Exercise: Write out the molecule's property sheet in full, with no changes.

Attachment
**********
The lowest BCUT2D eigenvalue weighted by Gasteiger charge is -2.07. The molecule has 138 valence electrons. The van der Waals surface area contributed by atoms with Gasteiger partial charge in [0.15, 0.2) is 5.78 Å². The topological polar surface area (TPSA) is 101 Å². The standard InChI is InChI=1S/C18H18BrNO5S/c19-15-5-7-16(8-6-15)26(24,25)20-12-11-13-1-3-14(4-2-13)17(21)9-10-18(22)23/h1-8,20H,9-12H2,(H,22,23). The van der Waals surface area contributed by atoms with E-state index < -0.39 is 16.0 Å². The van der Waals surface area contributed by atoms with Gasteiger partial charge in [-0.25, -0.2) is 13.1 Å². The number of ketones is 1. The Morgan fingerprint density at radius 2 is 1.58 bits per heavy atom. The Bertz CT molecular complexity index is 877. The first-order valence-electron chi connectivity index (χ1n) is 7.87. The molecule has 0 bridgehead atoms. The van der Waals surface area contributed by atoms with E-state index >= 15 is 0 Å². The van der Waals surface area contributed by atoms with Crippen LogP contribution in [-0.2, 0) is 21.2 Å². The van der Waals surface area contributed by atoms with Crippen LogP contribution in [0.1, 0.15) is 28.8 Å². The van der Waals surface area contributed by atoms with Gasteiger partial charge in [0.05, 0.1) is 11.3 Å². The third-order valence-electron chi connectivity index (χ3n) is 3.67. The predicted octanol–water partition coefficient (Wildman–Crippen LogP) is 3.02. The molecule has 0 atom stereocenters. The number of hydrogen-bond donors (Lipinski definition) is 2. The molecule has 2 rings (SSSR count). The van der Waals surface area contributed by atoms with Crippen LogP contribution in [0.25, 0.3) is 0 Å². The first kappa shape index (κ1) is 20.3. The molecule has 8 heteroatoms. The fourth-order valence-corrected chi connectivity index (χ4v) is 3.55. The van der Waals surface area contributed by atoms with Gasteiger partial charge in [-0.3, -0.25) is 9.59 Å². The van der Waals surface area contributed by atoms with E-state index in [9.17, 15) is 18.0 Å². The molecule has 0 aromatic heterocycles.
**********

The lowest BCUT2D eigenvalue weighted by Gasteiger charge is -2.07. The molecule has 138 valence electrons. The van der Waals surface area contributed by atoms with Gasteiger partial charge in [0.15, 0.2) is 5.78 Å². The topological polar surface area (TPSA) is 101 Å². The standard InChI is InChI=1S/C18H18BrNO5S/c19-15-5-7-16(8-6-15)26(24,25)20-12-11-13-1-3-14(4-2-13)17(21)9-10-18(22)23/h1-8,20H,9-12H2,(H,22,23). The van der Waals surface area contributed by atoms with E-state index < -0.39 is 16.0 Å². The van der Waals surface area contributed by atoms with Gasteiger partial charge in [-0.25, -0.2) is 13.1 Å². The number of ketones is 1. The Morgan fingerprint density at radius 2 is 1.58 bits per heavy atom. The Bertz CT molecular complexity index is 877. The first-order valence-electron chi connectivity index (χ1n) is 7.87. The molecule has 0 bridgehead atoms. The van der Waals surface area contributed by atoms with E-state index >= 15 is 0 Å². The van der Waals surface area contributed by atoms with Crippen LogP contribution in [-0.2, 0) is 21.2 Å². The van der Waals surface area contributed by atoms with Crippen LogP contribution in [0.1, 0.15) is 28.8 Å². The van der Waals surface area contributed by atoms with Gasteiger partial charge in [0.05, 0.1) is 11.3 Å². The third-order valence-electron chi connectivity index (χ3n) is 3.67. The predicted octanol–water partition coefficient (Wildman–Crippen LogP) is 3.02. The molecule has 0 atom stereocenters. The number of hydrogen-bond donors (Lipinski definition) is 2. The molecule has 2 rings (SSSR count). The van der Waals surface area contributed by atoms with Crippen LogP contribution in [0.25, 0.3) is 0 Å². The first kappa shape index (κ1) is 20.3. The molecule has 8 heteroatoms. The fourth-order valence-corrected chi connectivity index (χ4v) is 3.55. The van der Waals surface area contributed by atoms with Gasteiger partial charge in [-0.3, -0.25) is 9.59 Å². The van der Waals surface area contributed by atoms with E-state index in [9.17, 15) is 18.0 Å². The molecule has 0 aromatic heterocycles.